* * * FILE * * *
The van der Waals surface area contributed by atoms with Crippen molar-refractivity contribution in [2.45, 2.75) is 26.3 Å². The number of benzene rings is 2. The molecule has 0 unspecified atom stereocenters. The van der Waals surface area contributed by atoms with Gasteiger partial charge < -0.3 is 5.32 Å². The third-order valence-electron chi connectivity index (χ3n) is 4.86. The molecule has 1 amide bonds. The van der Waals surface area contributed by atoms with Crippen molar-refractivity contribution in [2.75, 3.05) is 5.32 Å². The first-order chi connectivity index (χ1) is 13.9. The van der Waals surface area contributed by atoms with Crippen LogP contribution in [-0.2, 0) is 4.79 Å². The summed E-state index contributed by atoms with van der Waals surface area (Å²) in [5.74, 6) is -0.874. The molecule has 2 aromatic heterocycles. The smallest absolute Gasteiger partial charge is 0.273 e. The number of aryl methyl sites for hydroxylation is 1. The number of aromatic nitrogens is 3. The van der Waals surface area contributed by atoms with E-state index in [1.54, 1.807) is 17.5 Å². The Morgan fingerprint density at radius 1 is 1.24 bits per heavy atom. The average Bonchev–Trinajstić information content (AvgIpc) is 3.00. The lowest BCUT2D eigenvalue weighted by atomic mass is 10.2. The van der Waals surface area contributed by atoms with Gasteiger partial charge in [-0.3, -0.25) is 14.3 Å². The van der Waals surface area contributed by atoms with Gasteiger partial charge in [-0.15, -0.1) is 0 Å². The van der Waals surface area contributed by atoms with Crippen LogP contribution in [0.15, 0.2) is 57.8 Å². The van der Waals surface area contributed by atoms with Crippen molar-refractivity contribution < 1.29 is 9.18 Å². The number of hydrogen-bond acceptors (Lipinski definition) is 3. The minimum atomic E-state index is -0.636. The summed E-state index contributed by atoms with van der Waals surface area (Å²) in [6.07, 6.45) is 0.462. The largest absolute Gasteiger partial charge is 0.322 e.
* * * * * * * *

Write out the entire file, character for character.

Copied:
The van der Waals surface area contributed by atoms with Crippen molar-refractivity contribution in [2.45, 2.75) is 26.3 Å². The number of benzene rings is 2. The molecule has 0 unspecified atom stereocenters. The van der Waals surface area contributed by atoms with Gasteiger partial charge < -0.3 is 5.32 Å². The third-order valence-electron chi connectivity index (χ3n) is 4.86. The molecule has 1 amide bonds. The van der Waals surface area contributed by atoms with Crippen molar-refractivity contribution in [2.75, 3.05) is 5.32 Å². The first-order chi connectivity index (χ1) is 13.9. The van der Waals surface area contributed by atoms with Crippen LogP contribution in [-0.2, 0) is 4.79 Å². The summed E-state index contributed by atoms with van der Waals surface area (Å²) in [5.74, 6) is -0.874. The molecule has 2 aromatic heterocycles. The smallest absolute Gasteiger partial charge is 0.273 e. The number of aryl methyl sites for hydroxylation is 1. The number of aromatic nitrogens is 3. The van der Waals surface area contributed by atoms with E-state index in [1.54, 1.807) is 17.5 Å². The Morgan fingerprint density at radius 1 is 1.24 bits per heavy atom. The average Bonchev–Trinajstić information content (AvgIpc) is 3.00. The lowest BCUT2D eigenvalue weighted by atomic mass is 10.2. The van der Waals surface area contributed by atoms with Gasteiger partial charge in [-0.3, -0.25) is 14.3 Å². The van der Waals surface area contributed by atoms with Gasteiger partial charge in [-0.15, -0.1) is 0 Å². The van der Waals surface area contributed by atoms with Crippen LogP contribution in [0.15, 0.2) is 57.8 Å². The van der Waals surface area contributed by atoms with Crippen molar-refractivity contribution < 1.29 is 9.18 Å². The number of hydrogen-bond acceptors (Lipinski definition) is 3. The minimum atomic E-state index is -0.636. The summed E-state index contributed by atoms with van der Waals surface area (Å²) in [6.07, 6.45) is 0.462. The largest absolute Gasteiger partial charge is 0.322 e.